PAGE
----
Nonsteroidal anti-inflammatory drugs (NSAIDs) work in two ways:
NSAIDs have these effects because they reduce the production of hormone-like substances called prostaglandins. Different prostaglandins have different functions, such as making nerve cells more likely to respond to pain signals and causing blood vessels to widen (dilate).
Most NSAIDs reduce prostaglandin production by blocking both cyclooxygenase (COX) enzymes (COX-1 and COX-2), which are crucial to the formation of prostaglandins. One type of NSAID, the coxibs (COX-2 inhibitors), tend to block mainly COX-2 enzymes.
Only COX-2 enzymes are involved in the production of prostaglandins that promote inflammation and the resulting pain. These prostaglandins are released in response to an injury—burn, break, sprain, strain, or invasion by a microorganism. The result is inflammation, which is a protective response: The blood supply to the injured area increases, bringing in fluids and white blood cells to wall off the damaged tissue and remove any invading microorganisms.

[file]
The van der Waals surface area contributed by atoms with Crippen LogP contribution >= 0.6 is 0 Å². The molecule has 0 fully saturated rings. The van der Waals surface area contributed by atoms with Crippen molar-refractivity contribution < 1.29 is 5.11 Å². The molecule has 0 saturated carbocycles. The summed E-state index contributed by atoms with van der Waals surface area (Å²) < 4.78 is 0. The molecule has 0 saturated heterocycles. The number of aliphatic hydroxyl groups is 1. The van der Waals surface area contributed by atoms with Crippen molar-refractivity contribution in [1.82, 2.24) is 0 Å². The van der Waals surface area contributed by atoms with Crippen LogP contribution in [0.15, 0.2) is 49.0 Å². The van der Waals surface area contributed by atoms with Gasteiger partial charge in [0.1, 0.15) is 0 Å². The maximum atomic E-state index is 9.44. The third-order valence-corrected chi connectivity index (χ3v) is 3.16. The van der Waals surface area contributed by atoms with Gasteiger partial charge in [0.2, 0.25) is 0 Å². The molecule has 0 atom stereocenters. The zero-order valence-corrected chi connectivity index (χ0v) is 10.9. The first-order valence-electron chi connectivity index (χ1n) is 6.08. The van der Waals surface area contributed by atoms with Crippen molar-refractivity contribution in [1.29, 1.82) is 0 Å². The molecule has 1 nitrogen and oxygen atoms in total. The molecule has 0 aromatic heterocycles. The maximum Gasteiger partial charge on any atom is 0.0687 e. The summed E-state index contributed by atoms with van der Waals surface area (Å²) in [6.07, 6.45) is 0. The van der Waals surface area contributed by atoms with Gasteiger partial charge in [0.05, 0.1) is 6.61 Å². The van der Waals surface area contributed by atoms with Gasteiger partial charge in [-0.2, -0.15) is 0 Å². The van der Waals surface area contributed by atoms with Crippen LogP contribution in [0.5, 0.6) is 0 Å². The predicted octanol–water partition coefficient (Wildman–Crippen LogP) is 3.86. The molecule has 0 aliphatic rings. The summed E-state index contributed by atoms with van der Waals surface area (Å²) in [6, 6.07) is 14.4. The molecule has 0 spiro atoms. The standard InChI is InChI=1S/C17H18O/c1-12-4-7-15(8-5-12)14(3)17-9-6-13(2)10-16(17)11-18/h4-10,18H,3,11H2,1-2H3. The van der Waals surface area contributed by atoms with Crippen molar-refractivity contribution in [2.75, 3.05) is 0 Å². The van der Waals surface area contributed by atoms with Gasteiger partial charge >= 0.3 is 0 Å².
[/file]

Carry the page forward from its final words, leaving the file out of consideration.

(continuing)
Prostaglandins that are formed through the action of COX-1 enzymes help protect the digestive tract from stomach acid and play a crucial role in blood clotting. Because most NSAIDs block COX-1 enzymes and thus reduce the production of these prostaglandins, they may irritate the stomach’s lining. Such irritation can cause digestive upset, peptic ulcers, and bleeding in the digestive tract.
Because coxibs block mainly COX-2 enzymes, they are less likely to cause problems due to stomach irritation. However, coxibs block some COX-1 enzymes, so even coxibs may slightly increase the risk of these problems.